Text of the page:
Canon EOS-M and the cell phone upload

I’ve been putting off a new camera purchase for a few years. When my last ‘point and shoot’ died, I was left with my Canon 40D DSLR and a camera phone. I love the 40D but it’s really not fun to have with me all the time. Also, it’s pretty dated compared to even the bottom of the line DSLRs out now. It won’t do video and the top ISO is pretty low. The old camera phone was next to useless until I ended up with the HTC Droid Incredible 2 smartphone that I have now which takes excellent pictures. With the arrival of mirrorless cameras to the market, I decided to wait for a Canon mirrorless that would allow me to use all of my nice Canon glass but still be compact enough to take everywhere.

The Canon EOS M EF-M. I just got it and it’s a pretty nifty little unit. Shown below is a comparison with a compact DSLR.

I like the camera a lot, but I have two major complaints:

1. The AF. This is the most major know issue with the camera. The AF is so incredibly slow that it almost renders the camera useless in many active situations. The hunting is just frustrating.

2. The touchscreen AF selection. While nice, the lack of a lock means that the focus point is often changed by mistake when handling the camera.

These issues, especially #2 should be addresses ASAP by Canon in the next firmware update. #2 is easy to fix as it’s just an option to add. #1 is a little more difficult as it has been shown that other Canon cameras have similar focus speeds when operating in ‘live view’ mode. So, Canon has homework to do the get this fixed. Let’s hope that that is priority number one right now.

Going mobile.

In the past few years I have grown very fond of taking pictures while out on my adventures and posting them live to Facebook. It keeps me in a dialog that I really enjoy. The new camera was going to have to somehow improve this process.

Selecting the SD card.

Initially, I purchased an Eye-Fi Pro X2 Wireless card (class 10) to mate with this camera. This would allow me to take a picture, send it to the phone, then upload live from the phone. Due to some damaged suffered to my smart phone, the wi-fi isn’t working. This makes this function useless at this point.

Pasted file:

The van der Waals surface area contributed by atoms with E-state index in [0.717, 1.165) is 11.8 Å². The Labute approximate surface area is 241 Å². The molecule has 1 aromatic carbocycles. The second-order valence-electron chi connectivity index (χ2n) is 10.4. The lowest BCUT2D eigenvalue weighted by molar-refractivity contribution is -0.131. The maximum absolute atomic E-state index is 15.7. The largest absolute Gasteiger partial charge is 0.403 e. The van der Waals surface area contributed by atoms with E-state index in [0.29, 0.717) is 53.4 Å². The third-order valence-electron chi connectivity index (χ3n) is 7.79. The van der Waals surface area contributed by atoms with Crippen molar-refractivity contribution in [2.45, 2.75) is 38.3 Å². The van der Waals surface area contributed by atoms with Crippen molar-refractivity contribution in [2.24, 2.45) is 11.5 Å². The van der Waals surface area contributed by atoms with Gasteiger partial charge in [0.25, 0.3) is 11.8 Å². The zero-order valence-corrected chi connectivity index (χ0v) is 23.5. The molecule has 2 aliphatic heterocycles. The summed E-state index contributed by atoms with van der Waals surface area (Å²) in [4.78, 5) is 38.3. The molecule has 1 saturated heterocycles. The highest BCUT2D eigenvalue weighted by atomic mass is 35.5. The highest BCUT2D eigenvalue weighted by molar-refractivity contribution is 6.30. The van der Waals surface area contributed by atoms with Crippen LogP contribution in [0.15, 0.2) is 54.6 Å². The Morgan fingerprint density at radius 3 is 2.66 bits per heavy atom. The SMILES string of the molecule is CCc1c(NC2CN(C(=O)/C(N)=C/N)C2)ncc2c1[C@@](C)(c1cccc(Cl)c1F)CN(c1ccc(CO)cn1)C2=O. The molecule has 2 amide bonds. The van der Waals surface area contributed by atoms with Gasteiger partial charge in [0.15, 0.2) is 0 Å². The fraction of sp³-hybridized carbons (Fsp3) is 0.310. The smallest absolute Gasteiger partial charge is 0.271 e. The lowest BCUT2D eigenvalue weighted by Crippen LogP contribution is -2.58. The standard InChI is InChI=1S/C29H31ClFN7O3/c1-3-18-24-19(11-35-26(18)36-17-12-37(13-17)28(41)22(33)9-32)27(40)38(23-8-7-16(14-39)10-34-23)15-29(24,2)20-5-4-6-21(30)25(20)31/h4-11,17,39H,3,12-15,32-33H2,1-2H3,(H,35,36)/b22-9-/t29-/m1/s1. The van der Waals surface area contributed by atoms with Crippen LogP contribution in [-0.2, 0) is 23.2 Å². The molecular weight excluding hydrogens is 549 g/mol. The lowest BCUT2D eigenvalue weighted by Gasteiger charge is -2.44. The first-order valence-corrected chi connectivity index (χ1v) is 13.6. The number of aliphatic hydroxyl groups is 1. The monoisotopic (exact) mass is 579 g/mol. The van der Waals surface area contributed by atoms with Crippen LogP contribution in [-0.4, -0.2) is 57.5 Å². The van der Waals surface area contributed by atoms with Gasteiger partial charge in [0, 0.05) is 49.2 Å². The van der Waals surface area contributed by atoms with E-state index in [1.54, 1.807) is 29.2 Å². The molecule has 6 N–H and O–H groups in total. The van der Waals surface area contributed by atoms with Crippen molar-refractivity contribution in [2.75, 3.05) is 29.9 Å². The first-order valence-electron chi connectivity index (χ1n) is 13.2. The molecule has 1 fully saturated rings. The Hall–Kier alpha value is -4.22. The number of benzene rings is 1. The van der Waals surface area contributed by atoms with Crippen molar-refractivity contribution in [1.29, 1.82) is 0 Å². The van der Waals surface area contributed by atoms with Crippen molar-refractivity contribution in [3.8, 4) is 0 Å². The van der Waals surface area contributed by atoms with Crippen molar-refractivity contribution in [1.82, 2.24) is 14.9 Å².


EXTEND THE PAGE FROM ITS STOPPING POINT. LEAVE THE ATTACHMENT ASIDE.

The next option is to use a MicroSD card with an adapter ($8.95 # SDDRK-121) in the camera and swap that to the phone periodically to crop and send images. Not super fast but ,still, much better photos. After getting this set up I have to say that it is the right way to set up a camera assuming not running Eye-Fi. It gives you a massive amount of flexibility in a mobile environment.

I’m a bit of a snob regarding fast memory. The read/write speeds of Secure Digital cards can be very important when shooting bursts, HD video, and dumping the card. All the cards sold have speed ratings. Make sure you know what the speed rating is of any card that you plan on buying as you may find out why the price is so low on a card that is impossibly slow.

The Micro SD card that came with my phone is a standard SanDisk microSDHC card (class 4). That’s fine for whatever the phone is doing. For the camera, I purchased a SanDisk Extreme Pro microSDHC (class 10). There’s a big difference between these two cards. Class 10 vs. Class 4 is a 2.5 faster minimum transfer of data, a very big difference when you are waiting on files.

Going mobile.

Most of the images will be getting loaded to facebook. Facebook has 3 main ways of doing this: Facebook Mobile, Facebook Camera, and Facebook Messenger. For some reason Facebook Camera can’t be found on Google Play.

The images below were taken while I sat having coffee at the Peet’s Coffee in the Castro (SF).

This first photo was taken on the HTC Droid Incredible 2 camera (6.3MP but stated as 8MP, 3264×1952). To be honest, the camera can do better than this picture but it is limited. I then uploaded the photo to a Facebook message using Facebook Messenger. The height was reduced by Facebook to 880 pixels and the file size ended up being approximately 430KB.

This next image was taken on the Canon. 17.9MP stated as 18MP (5184×3456). Then cards were swapped and the file was cropped and uploaded with the phone on Facebook Messenger. Again the file was reduced by facebook to 880 pixels high and approximately 430KB. There was an odd issue in the auto-rotation that I still need to resolve. You can see the massive difference in image quality here though. More detail, better metering, just a much nicer image.

Modifying the Phone.

For some reason, the phones on the market don’t make it easy to swap cards on the fly. I did a little mod to the back cover of my phone to make this process quicker and easier.

For carrying the camera in my bag all the time I have a small crash box that keeps it all safe. An OtterBox 2500.

This is a little setup for connecting to non-carded phones or Google Nexus 7.